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Why Bayer's Bid for Monsanto is Bad News for All Parties

By Rich Duprey - May 24, 2016 at 8:15AM

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The big $62 billion question is who really wants this deal to happen?

German agrochemical company Bayer has planted the seeds for a controversial takeover effort of seed giant Monsanto. Image source: Monsanto.

Bayer (BAYR.Y -1.03%) has decided upon a "damn the torpedoes" approach with its unsolicited takeover bid for Monsanto (MON), offering $62 billion in cash for the agrichemicals company, or $122 a share, a proposal that represents a radical shift from Bayer's primary focus on healthcare to one that plunges it deeply into the divisive world of genetically modified organisms.

It's also one likely to upset its own shareholders.

Analysts are skeptical about the value of the deal, even if the motivating force behind the offer makes sense, which hasn't been firmly established. Although Bayer hinted in its April earnings conference call with investors that it wanted to bulk up its seeds business, the size of the offer has many thinking the company is stretching its finances too thin and putting its A-rated credit at risk. One analyst says this initial offer is already at the upper boundaries of propriety for Bayer, but it's not likely to remain there and will need to be increased, raising doubts about its efficacy.

There may be something to that. While Bayer says the $122 a share bid is a 37% premium to Monsanto's stock price prior to speculation about a merger making the rounds, the agrichemical giant's stock had fallen some 25% from where it traded a year ago. Bayer is essentially offering no premium to that price.

Of course, in that time frame, Monsanto has suffered a string of setbacks, including its failed acquisition of Swiss chemicals company Syngenta (NYSE: SYT), which subsequently agreed to be bought by China National Chemical. It upset commodities traders representing the likes of Archer-Daniels Midland, Bunge, and Cargill by plowing ahead with a decision to sell GMO soybeans in foreign markets without obtaining the necessary permissions to first do so. It has battled with farmers in Argentina over royalty payments for soybeans, and with the government of India over price controls on its cotton seed. And, it cut its earnings guidance for the current quarter and the full year.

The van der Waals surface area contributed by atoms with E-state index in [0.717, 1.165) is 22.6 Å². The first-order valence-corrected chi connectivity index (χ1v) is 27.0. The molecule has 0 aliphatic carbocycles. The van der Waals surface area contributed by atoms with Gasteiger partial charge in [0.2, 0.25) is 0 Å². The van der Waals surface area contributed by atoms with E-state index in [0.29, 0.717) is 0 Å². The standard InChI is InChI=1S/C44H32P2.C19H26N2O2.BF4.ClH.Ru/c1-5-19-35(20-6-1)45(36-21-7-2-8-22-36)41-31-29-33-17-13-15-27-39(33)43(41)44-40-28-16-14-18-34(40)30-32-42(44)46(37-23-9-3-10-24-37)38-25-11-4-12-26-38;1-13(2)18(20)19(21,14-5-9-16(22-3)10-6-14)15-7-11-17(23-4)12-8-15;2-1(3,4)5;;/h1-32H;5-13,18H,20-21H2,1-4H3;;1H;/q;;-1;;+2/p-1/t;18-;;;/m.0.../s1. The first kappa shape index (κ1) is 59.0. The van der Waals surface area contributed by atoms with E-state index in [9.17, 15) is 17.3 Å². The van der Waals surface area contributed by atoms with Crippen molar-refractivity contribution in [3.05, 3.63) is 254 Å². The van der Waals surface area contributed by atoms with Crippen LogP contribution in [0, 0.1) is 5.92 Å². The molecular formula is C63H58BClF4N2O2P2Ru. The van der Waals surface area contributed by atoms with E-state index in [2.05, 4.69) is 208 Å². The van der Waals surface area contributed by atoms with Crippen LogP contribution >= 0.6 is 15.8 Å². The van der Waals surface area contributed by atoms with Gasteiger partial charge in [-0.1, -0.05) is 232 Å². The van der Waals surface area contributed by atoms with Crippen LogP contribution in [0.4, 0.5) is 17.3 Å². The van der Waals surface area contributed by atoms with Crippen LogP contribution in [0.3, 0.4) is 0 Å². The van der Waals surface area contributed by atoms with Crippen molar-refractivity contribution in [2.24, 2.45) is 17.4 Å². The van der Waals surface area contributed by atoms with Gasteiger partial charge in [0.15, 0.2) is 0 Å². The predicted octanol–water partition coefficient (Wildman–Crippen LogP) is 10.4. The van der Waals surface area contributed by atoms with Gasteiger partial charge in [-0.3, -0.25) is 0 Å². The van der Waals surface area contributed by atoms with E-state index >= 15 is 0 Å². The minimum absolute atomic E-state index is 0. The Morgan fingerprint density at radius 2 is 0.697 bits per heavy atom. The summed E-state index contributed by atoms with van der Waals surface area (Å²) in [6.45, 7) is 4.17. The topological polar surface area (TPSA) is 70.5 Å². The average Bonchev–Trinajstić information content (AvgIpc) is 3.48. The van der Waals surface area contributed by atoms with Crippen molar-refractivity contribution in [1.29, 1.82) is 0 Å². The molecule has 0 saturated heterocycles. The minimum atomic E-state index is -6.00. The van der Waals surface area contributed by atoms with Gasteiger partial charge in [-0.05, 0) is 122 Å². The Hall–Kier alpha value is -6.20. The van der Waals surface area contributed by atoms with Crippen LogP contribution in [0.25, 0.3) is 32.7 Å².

Bayer says it will finance the merger with a combination of debt and equity, with the equity portion representing about 25% of the value, primarily through a rights offering, and it anticipates the deal will witness earnings per share accretion in the mid-single-digit percentage range in the first full year after the acquisition closes. In subsequent years, Bayer sees it providing double-digit percentage earnings accretion, and after three years, it will begin seeing some $1.5 billion in earnings contributions from "synergies" realized from the deal.

However, many remain skeptical the deal will happen in the first place, and though Monsanto's stock has jumped since the proposals were first made, it's still trading well below the offer price. Shares of Bayer, on the other hand, have fallen ever since the merger rumors first popped up.

That may be because Bayer's shareholders don't like what is seen as empire-building by the German company's new CEO Werner Baumann, who's only been on the job for three weeks. Reuters reported Henderson Global Investors called the merger an "immediate destruction" of value, while an analyst said he was having difficulty finding an investor who supported the plan.

Bringing Monsanto into the fold would also make Bayer the lightning rod for protesters who oppose GMOs and regularly launch demonstrations against the company. It's been reported Bayer would likely do away with the Monsanto name to try to hide the nexus between it and the reviled company.

Still, the deal would first have to get through the labyrinthine maze of regulatory approval. Although there isn't much overlap between the two companies' businesses, the wave of consolidation that's occurring in the agrichemical industry, particularly with Syngenta being bought by ChemChina and Dow Chemical and DuPont agreeing to merge, means a Bayer-Monsanto tie-up would result in 83% of U.S. corn seed production and 70% of the global pesticide market being controlled by these three companies. For that reason, trade regulators are likely to examine all three deals more closely in terms of how they'll impact competition.

The one unifying theme of Bayer's bid for Monsanto seems to be that it's one designed to make nobody happy.

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